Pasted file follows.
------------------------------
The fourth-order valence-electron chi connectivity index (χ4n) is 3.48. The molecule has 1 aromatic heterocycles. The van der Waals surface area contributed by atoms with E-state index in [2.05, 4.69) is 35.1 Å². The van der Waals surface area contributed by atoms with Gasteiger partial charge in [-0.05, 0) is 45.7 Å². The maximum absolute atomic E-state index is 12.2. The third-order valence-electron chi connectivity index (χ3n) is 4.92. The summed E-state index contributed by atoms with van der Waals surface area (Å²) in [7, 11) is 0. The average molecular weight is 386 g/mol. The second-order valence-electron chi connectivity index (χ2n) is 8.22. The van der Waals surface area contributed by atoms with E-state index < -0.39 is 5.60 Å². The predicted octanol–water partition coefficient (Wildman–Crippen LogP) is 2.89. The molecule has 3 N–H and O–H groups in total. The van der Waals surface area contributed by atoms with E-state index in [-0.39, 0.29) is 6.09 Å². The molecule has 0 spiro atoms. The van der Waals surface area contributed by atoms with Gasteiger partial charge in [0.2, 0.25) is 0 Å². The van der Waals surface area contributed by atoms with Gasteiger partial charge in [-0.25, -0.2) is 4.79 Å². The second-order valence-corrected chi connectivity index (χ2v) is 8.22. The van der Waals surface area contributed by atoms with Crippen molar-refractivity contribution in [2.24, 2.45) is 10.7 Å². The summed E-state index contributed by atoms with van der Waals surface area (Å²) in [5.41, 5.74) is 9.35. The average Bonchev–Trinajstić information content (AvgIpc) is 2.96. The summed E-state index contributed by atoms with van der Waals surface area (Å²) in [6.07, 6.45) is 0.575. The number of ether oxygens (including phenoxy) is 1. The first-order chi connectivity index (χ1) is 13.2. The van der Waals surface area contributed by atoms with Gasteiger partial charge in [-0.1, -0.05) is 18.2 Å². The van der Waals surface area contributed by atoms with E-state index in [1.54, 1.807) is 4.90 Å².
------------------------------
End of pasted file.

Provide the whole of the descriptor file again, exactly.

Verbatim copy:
The fourth-order valence-electron chi connectivity index (χ4n) is 3.48. The molecule has 1 aromatic heterocycles. The van der Waals surface area contributed by atoms with E-state index in [2.05, 4.69) is 35.1 Å². The van der Waals surface area contributed by atoms with Gasteiger partial charge in [-0.05, 0) is 45.7 Å². The maximum absolute atomic E-state index is 12.2. The third-order valence-electron chi connectivity index (χ3n) is 4.92. The summed E-state index contributed by atoms with van der Waals surface area (Å²) in [7, 11) is 0. The average molecular weight is 386 g/mol. The second-order valence-electron chi connectivity index (χ2n) is 8.22. The van der Waals surface area contributed by atoms with E-state index < -0.39 is 5.60 Å². The predicted octanol–water partition coefficient (Wildman–Crippen LogP) is 2.89. The molecule has 3 N–H and O–H groups in total. The van der Waals surface area contributed by atoms with E-state index in [-0.39, 0.29) is 6.09 Å². The molecule has 0 spiro atoms. The van der Waals surface area contributed by atoms with Gasteiger partial charge in [0.2, 0.25) is 0 Å². The van der Waals surface area contributed by atoms with Gasteiger partial charge in [-0.25, -0.2) is 4.79 Å². The second-order valence-corrected chi connectivity index (χ2v) is 8.22. The van der Waals surface area contributed by atoms with Crippen molar-refractivity contribution in [2.24, 2.45) is 10.7 Å². The summed E-state index contributed by atoms with van der Waals surface area (Å²) in [5.41, 5.74) is 9.35. The average Bonchev–Trinajstić information content (AvgIpc) is 2.96. The summed E-state index contributed by atoms with van der Waals surface area (Å²) in [6.07, 6.45) is 0.575. The number of ether oxygens (including phenoxy) is 1. The first-order chi connectivity index (χ1) is 13.2. The van der Waals surface area contributed by atoms with Gasteiger partial charge in [-0.1, -0.05) is 18.2 Å². The van der Waals surface area contributed by atoms with E-state index in [1.54, 1.807) is 4.90 Å².